Dannon lost a lawsuit filed against it for its claims that Activia yogurt boosts immunity (here's Tara Parker-Pope's ditty on probiotics from the Times) . . . what about other health claims? Marion Nestle says NO food should carry a health claim, that foods are not drugs. The European Food Safety Authority recently reviewed a ton of food health claims and found many of them unsubstantiated.
Six reasons why we're not eating enough fruits and veggies, and some quick tips for how to get more on to your daily plate.
You may have not heard the news yet - after almost 70 years, Gourmet Magazine is folding. Shocking. Peter Davis (Henrietta's Table) & Ana Sortun (Oleana & Sofra) remember Gourmet. Will all cooking pubs go the way of the Internet and t.v.? I will miss waiting for those glossies to show up every month - sometimes that's all the "reading" I'm up for in a given week, and I can't bear to add to my "must-see t.v." list - the DVR is already packed.
Oooh oooh! Anna Romagnoli (daughter of the couple that did the Romagnoli's Table t.v. show and were also restaurateurs) is opening an Italian specialties place on Mt. Auburn St. in Coolidge Square in Watertown - practically around the corner from me. I'll report here once I've checked it out.
A nice post on how to eat well when you're on the go, from the Healthy Child, Healthy World blog. My favorite tip is at the end - preparation is key. Sometimes, yes, you get caught up short and you have to hit a drive-through, but if you can, plan. Nuts, cereal, cheese sticks, even sandwiches wrapped in re-sealable foil (or better yet, a re-usable container) can get you through a hypoglycemic meltdown . . . just ask L., queen of the backseat PB&J.
And last, but not least, Tara Parker-Pope again on the top 10 food poisoning risks. . . lots of my favs in there!
Last week I posted about cell phone radiation, and one of you asked – “should I be worried about electromagnetic fields in general?” In short, yes. But this, my friends, falls into the category of things I think we might need to live with and watch, because short of moving to the boonies and disconnecting ourselves from much of the technology on which we’ve come to rely, there isn’t any great way of completely avoiding EMFs. Read on and decide how hypochondriacal and OCD you’re willing to get over this one . . . .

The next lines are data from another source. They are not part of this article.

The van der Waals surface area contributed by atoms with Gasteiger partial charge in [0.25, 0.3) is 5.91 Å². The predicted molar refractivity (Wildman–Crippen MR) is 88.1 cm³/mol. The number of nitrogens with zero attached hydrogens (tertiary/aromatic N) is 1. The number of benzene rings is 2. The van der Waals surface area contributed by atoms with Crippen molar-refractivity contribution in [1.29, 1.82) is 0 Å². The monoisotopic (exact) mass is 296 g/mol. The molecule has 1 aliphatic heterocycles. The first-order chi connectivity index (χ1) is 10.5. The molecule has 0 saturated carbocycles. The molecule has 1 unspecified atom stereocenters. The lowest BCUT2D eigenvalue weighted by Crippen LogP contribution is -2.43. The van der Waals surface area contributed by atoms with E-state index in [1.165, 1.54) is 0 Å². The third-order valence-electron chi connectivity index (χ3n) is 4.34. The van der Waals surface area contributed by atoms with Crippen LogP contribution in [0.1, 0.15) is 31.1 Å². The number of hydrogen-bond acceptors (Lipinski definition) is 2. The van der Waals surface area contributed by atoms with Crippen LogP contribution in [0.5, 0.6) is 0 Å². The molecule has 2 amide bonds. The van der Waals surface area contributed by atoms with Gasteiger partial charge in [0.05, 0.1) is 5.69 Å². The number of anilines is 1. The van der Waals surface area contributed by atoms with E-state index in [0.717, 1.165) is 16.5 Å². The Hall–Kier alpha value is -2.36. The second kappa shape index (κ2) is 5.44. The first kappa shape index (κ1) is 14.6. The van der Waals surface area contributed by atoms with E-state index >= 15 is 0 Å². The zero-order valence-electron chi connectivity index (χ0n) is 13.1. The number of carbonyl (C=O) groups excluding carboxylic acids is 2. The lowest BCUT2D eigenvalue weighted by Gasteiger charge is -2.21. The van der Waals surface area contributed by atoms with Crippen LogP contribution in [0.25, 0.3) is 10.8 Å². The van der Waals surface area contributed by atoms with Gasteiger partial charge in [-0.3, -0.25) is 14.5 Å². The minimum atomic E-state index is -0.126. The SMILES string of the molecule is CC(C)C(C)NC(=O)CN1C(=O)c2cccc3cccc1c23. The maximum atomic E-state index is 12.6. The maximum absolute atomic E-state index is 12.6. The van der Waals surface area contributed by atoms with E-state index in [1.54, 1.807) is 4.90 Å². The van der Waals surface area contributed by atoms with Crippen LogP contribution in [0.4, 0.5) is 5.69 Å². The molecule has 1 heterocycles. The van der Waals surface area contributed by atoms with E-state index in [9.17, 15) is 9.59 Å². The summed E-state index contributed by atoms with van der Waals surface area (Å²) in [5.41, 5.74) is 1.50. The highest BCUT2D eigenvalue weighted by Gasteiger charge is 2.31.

So what exactly are electromagnetic fields, anyway? Everyone, every day, is exposed to a complex mix of weak electric and magnetic fields – they’re created whenever electricity flows through a conductor. These fields exist near power lines, in the wiring in your home, and near and in any electrical appliance or device. EMF exposure has been rumored to cause brain tumors, leukemia, birth defects, miscarriages, chronic fatigue, headaches, cataracts, heart problems, stress, nausea, chest pain, forgetfulness, cancer and a host of other health problems.
Numerous studies have produced contradictory results, but some experts are convinced the threat is real. For instance, Dr. David Carpenter, Dean at the School of Public Health, State University of New York believes it is likely that up to 30% of all childhood cancers come from exposure to EMFs. The U.S. EPA warns that “There is reason for concern” and advises “prudent avoidance.” Martin Halper, the EPA’s Director of Analysis and Support says “I have never seen a set of epidemiological studies that remotely approached the weight of evidence that we’re seeing with EMFs. Clearly there is something here.”